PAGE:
Christmas was magic when I was a child. Like the Christmas version of a Lifetime movie. Storybook-level magic. I wouldn’t have believed it was real-life if I hadn’t lived it.
My parents were amazing and beyond generous. Christmas morning was a dream. I still vividly remember the one where the Barbie Dream House was waiting for me. I may have cried with joy.
My mom is pretty much Martha Stewart. At the peak of her Martha-Stewart-ness, I think we had 8 Christmas trees of varying shapes and sizes around our house. Not to mention all of the other decorations… inside and outside. We probably could have opened to the public and charged admission. But not in a tacky overdone way. It was all beautiful and elegant while still being festive and fun. Swags and lights and wreaths and little Santas and snowmen and reindeer… but nothing flashy or blinding. Beautiful.
My dad used to put on his Santa costume after we went to sleep. He wore it until he went to bed so he’d be ready to walk quietly around the main Christmas tree if he heard my sisters or me wake up and get out of bed to peek downstairs. I think I was 4 or 5 the year I saw him. I snuck out of bed and tiptoed to the top of the staircase. I squatted down low… lower… until I could see presents under the tree. Santa’s been here!
And then I saw red pants… white fur… black boots. Santa’s still here!
Knowing I would be immediately transferred to the naughty list if Santa caught me out of bed so late [assuming I started out on the nice list, of course], I hurried back to my room and hid under the covers. I was too excited to sleep at first, but I finally conked out. I never told anyone I saw Santa [naughty list fears]. But when I hurried downstairs in the morning, I knew it was real. All that was left on the fireplace was an empty glass and a plate of cookie crumbs. And the carrots were gone.
Magic. I wish I could have bottled it… because it didn’t last and I’d love to feel that kind of hope and joy now… today… tomorrow… whenever I want.
I will never forget my first Santa-less Christmas.
I was only 6 years old. Oh, I believed. Rankin/Bass ‘Santa Claus Is Coming to Town’ was my bible.
A few weeks before the big day, I sat at our kitchen table to write my letter to Santa. My eldest sister, then 10 years old, sat across from me. I offered her paper and a crayon to write her own letter but she said no. Then she broke my heart.
You don’t have to write that, you know. But if you do, just give it to Mom and Dad. I was confused. And she explained. Because she is an enormous bitch. You know Santa’s not real, right?
I didn’t believe her. I ran out of the kitchen crying and screaming for my mom. The bitch thought this was funny. Mom hugged me and tried to make me feel better. She did all the right Mom things. But I was a smart kid. Some of the things I knew about Santa were pretty far-fetched. I was always a bit suspicious of the flying reindeer. And the logistics.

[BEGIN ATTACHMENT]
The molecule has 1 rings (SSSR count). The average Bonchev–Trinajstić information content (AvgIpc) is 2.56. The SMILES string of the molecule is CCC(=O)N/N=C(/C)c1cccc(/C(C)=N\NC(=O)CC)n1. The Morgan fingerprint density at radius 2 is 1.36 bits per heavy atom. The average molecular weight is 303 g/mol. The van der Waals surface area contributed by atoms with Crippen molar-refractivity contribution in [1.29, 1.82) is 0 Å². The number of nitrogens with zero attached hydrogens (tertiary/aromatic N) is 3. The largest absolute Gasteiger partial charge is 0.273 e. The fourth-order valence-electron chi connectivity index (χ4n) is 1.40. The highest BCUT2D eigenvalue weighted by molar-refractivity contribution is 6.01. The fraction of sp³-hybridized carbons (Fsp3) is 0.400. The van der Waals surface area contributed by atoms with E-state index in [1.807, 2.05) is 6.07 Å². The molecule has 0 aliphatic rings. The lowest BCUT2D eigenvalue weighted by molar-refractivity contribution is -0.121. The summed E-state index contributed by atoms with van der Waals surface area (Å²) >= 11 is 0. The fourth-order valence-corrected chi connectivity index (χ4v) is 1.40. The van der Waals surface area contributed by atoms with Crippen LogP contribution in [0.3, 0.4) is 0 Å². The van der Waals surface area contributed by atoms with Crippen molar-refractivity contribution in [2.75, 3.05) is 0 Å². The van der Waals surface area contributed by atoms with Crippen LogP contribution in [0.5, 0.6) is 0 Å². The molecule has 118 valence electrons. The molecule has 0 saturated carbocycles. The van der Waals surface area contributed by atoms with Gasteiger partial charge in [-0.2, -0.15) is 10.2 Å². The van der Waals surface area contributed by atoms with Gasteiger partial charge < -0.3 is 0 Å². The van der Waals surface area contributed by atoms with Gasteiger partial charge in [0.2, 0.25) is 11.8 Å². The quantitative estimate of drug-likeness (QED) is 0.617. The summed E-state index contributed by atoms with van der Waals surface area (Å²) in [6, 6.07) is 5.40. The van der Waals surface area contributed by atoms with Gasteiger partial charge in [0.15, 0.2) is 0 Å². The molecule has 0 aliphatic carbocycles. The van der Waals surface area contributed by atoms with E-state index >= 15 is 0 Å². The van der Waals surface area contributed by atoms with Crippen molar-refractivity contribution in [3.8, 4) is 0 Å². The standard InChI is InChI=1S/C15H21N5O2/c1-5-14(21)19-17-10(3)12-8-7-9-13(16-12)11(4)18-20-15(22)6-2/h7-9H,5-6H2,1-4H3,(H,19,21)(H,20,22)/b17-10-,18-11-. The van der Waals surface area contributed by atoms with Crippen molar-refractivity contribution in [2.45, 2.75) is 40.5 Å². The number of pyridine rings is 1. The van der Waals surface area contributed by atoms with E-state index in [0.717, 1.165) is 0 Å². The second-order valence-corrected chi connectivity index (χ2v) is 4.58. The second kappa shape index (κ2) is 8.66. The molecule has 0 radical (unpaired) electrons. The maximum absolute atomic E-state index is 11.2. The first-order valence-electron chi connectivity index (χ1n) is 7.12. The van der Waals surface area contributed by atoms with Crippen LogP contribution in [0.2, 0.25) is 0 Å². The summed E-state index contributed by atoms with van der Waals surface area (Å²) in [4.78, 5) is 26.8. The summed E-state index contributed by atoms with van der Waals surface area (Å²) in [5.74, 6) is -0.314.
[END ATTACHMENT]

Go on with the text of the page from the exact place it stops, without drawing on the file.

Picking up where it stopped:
I tried desperately to force myself to keep believing, but I knew. I was devastated. I was only 6 years old and the magic was ripped out of my heart. That bitch.
It’s not that I haven’t enjoyed Christmas since then because I have. But it was definitely never the same. I could have had a few more years with the hope, the joy, the belief, the magic. But B [we’ll call that sister B because, you know, bitch] ruined it. I have never truly understood why she was so cruel to me [oh, her cruelty never ended… more on this later…]. Maybe it was because she didn’t believe anymore – if she had to live without the magic, so did everyone else. Because bitch. And you bet your ass I stopped her from squashing my younger sister’s magic Christmases! My little sister J was only 3 – she hadn’t even been alive long enough to fully enjoy the magic.
I continued acting with pure, excited Santa-belief until J was 9, I think. She came to me and told me she heard things at school. She knew. I confessed. And I know she loved me for letting her – helping her – believe as long as possible.
My kids both still believe… as far as I know. I’m fairly certain about my daughter , but less sure about my son . He is definitely suspicious, but he has not said anything definitive. He is so like me, though. He looks for logical or scientific explanations for everything. But until he comes to me explaining how he has figured out that Santa is impossible, I won’t volunteer any sort of confirmation either way. But I dread the impending inquiries from him as well as my daughter. I don’t want to take the magic away. I don’t want to break their hearts. But… at least they have both enjoyed the magic of Santa Claus longer than my bitch sister let me enjoy it.
I hope some small part of that magic stays with them forever.